• Schwarzenegger terminates RFID skimming

    As RFID technology becomes more pervasive — people now use it to gain access to offices, properties, children’s nurseries, parking lots, and others areas — concerns have been growing about wireless “skimming” of the information on the RFID tags; California now bans the practice

  • Group tells FTC more RFID security guidance is needed

    As RFID technology proliferates, so do worries about its potential for violating people’s privacy. the Federal Trade Commission is charged with protecting consumers, and privacy advocates urge it to take a close look at RFID

  • U.S. start-up develops uncloneable RFID chips

    Silicon Valley start-up says it has developed RFID chips which cannot be cloned; the company uses technology called Physically Unclonable Functions (PUF) which was developed by researchers at MIT

  • New first response RFID system developed

    In a scene of a disaster, first responders want to make sure they know where each member of the rescue team is; they often also need to tag and monitor the whereabouts of equipment and gear; long-range RFID is the solution

  • RFID readers installed along U.S. borders

    Today the first Border Patrol RFID readers go into use at El Paso, Texas, border crossing; during the next two months many more RFID readers will be installed in order to speed up traffic across borders

  • Impinj acquires Intel's RFID assets

    Intel’s New Business Initiatives (NBI) incubator helped develop the award-winning R1000 RFID reader chip, which integrates onto a single chip 90 percent of the components required for a reader radio; Impinj acquires the R1000 reader chip

  • Anti-NAIS arguments smack of neo-Luddism

    Yes, perhaps NAIS does go too far in requiring people to tag their four of five egg hens in the backyard — but quibbles aside, NAIS is essential: In an industrialized, centralized food production system disease in one place can easily and rapidly spread; we should, therefore, avail ourselves of modern technology to keep track of animals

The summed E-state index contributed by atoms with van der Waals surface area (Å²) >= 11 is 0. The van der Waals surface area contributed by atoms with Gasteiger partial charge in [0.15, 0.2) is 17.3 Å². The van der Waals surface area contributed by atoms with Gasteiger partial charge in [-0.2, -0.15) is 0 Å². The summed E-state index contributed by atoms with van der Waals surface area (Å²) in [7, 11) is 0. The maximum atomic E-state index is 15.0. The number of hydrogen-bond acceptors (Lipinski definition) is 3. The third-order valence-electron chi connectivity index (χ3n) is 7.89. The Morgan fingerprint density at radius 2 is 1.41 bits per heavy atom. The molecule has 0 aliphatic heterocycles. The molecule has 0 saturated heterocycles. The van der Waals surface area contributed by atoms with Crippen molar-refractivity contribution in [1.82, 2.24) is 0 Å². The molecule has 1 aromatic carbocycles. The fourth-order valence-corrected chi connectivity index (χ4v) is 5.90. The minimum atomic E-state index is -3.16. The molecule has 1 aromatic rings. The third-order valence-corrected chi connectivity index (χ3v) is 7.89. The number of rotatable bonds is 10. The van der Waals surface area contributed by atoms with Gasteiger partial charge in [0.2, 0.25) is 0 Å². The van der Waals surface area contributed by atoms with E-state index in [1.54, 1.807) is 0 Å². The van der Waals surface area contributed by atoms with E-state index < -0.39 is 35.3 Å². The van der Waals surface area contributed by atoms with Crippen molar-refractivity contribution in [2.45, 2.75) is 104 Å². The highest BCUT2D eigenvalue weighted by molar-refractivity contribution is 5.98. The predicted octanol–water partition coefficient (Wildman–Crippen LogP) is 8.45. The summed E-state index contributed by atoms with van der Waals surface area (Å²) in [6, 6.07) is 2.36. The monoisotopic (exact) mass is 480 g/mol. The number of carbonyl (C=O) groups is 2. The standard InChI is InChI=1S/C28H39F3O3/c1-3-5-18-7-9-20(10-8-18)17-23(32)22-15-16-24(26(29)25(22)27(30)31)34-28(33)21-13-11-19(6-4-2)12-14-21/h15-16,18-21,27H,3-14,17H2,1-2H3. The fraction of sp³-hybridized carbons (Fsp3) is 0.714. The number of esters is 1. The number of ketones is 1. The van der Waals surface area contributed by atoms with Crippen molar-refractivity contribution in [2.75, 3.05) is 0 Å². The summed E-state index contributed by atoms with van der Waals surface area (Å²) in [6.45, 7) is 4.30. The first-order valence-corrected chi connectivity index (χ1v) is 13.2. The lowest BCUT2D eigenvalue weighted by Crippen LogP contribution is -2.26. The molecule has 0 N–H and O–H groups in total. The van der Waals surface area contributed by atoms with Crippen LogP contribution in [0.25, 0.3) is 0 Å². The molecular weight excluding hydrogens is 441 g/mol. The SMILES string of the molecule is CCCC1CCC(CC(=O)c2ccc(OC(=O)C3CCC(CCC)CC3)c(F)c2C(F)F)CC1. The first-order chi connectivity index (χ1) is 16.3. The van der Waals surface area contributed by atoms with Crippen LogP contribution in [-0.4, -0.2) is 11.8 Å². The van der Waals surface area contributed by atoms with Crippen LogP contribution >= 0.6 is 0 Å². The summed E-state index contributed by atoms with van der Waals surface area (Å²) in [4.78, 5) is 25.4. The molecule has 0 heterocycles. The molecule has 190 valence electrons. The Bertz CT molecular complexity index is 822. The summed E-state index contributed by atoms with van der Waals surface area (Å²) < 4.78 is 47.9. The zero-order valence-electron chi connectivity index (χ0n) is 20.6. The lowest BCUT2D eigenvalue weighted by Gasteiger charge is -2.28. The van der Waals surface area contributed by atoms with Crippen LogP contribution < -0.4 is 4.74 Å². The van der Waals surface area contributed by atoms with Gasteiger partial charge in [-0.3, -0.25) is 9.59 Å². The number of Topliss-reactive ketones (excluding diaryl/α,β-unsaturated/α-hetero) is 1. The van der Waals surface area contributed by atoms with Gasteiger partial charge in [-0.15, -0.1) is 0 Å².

• Serious RFID vulnerability discovered

    A group of a Dutch university’s digital security researchers discovers a major security flaw in a popular RFID tag; discovery can have serious commercial and national security implications; as important as the discovery itself was how the researchers handled the situation

  • European consortium to make RFID tags more affordable

    To make RFID more popular, there is a need to make them cheaper; a team of major technology companies is confident that the cost will be reduced once the tags can be printed because electrically conductive and semiconducting plastics can be used in high-volume printing processes

  • RFID technology to help track donated blood

    Donated blood passes through many hands between donation and patient; to date, there is no good way to track donated blood “vein-to-vein,” with the result being many blood transfusion-related problems; RFID technology will help

  • BAA in Heathrow RFID trial

    BAA begins Heathrow trial for RFID-based baggage tracking system

  • RFID technology ever more pervasive, pt. I

    RFID tags are everywhere — on boxed goods, in some computer printers, car keys and tires, on shampoo bottles and department store clothing tags; they are also in library books, contactless payment cards, passports, and travel documents; they introduce efficiency and security to the supply chain, but also allow companies and organizations to track the behavior and shopping patterns of individuals

  • Unisys awarded CBP $62 million RFID reader contract

    This year, various forms of U.S. IDs will be equipped with vicinity RFID technology; DHS selects Unisys to install RFID readers at the 39 busiest U.S. land border ports of entry

  • Metro Group, IBM lead Europe's largest RFID rollout

    IBM, German retailer Metro Group — the world’s fourth largest retailer — roll out Europe’s largest RFID project, using IBM technology; suppliers from China and Vietnam are already participating; health experts argue that implementing similar systems throughout the food supply chain would improve health and safety and protect consumers from tainted food; business analysts say RFID would increase efficiency and allow better management of inventories

  • Motorola invests in RFID maker

    Santa Clara-based Intelleflex raises $15.5 million from Motorola, Arcapita Ventures; the move may signal a change of attitude by VCs, who have so far failed to warm up to the technology; another RFID maker, Colorado-based SkyeTek, raised $10 million in July